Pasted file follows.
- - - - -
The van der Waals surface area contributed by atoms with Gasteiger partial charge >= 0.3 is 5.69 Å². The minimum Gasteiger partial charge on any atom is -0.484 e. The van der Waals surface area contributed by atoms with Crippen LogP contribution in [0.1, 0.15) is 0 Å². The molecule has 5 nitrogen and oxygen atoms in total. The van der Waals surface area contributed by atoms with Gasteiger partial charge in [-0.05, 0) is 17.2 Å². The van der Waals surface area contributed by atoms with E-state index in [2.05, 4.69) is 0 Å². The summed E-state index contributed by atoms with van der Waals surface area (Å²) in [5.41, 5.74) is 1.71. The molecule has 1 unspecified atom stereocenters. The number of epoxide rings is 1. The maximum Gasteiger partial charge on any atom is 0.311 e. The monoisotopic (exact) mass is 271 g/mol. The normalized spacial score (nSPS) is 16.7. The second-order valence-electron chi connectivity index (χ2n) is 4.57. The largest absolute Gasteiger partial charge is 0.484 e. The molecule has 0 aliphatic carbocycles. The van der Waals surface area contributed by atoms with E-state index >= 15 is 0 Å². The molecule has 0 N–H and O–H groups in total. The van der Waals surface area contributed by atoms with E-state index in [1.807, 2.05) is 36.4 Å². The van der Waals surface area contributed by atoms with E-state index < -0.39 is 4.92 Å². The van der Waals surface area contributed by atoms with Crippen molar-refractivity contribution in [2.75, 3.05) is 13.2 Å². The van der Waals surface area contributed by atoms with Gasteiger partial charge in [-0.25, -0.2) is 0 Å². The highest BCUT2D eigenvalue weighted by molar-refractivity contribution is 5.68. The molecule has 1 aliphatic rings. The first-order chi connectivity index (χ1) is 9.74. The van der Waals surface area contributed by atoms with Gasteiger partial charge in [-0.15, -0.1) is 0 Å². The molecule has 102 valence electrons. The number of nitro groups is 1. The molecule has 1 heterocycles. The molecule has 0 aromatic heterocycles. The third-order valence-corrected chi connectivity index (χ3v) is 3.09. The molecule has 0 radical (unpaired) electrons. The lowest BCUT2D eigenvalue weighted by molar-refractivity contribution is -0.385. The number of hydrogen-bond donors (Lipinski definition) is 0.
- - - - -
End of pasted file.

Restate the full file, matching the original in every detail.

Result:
The van der Waals surface area contributed by atoms with Gasteiger partial charge >= 0.3 is 5.69 Å². The minimum Gasteiger partial charge on any atom is -0.484 e. The van der Waals surface area contributed by atoms with Crippen LogP contribution in [0.1, 0.15) is 0 Å². The molecule has 5 nitrogen and oxygen atoms in total. The van der Waals surface area contributed by atoms with Gasteiger partial charge in [-0.05, 0) is 17.2 Å². The van der Waals surface area contributed by atoms with E-state index in [2.05, 4.69) is 0 Å². The summed E-state index contributed by atoms with van der Waals surface area (Å²) in [5.41, 5.74) is 1.71. The molecule has 1 unspecified atom stereocenters. The number of epoxide rings is 1. The maximum Gasteiger partial charge on any atom is 0.311 e. The monoisotopic (exact) mass is 271 g/mol. The normalized spacial score (nSPS) is 16.7. The second-order valence-electron chi connectivity index (χ2n) is 4.57. The largest absolute Gasteiger partial charge is 0.484 e. The molecule has 0 aliphatic carbocycles. The van der Waals surface area contributed by atoms with E-state index >= 15 is 0 Å². The molecule has 0 N–H and O–H groups in total. The van der Waals surface area contributed by atoms with E-state index in [1.807, 2.05) is 36.4 Å². The van der Waals surface area contributed by atoms with E-state index < -0.39 is 4.92 Å². The van der Waals surface area contributed by atoms with Crippen molar-refractivity contribution in [2.75, 3.05) is 13.2 Å². The van der Waals surface area contributed by atoms with Gasteiger partial charge in [-0.25, -0.2) is 0 Å². The highest BCUT2D eigenvalue weighted by molar-refractivity contribution is 5.68. The molecule has 1 aliphatic rings. The first-order chi connectivity index (χ1) is 9.74. The van der Waals surface area contributed by atoms with Gasteiger partial charge in [-0.15, -0.1) is 0 Å². The molecule has 102 valence electrons. The number of nitro groups is 1. The molecule has 1 heterocycles. The molecule has 0 aromatic heterocycles. The third-order valence-corrected chi connectivity index (χ3v) is 3.09. The molecule has 0 radical (unpaired) electrons. The lowest BCUT2D eigenvalue weighted by molar-refractivity contribution is -0.385. The number of hydrogen-bond donors (Lipinski definition) is 0.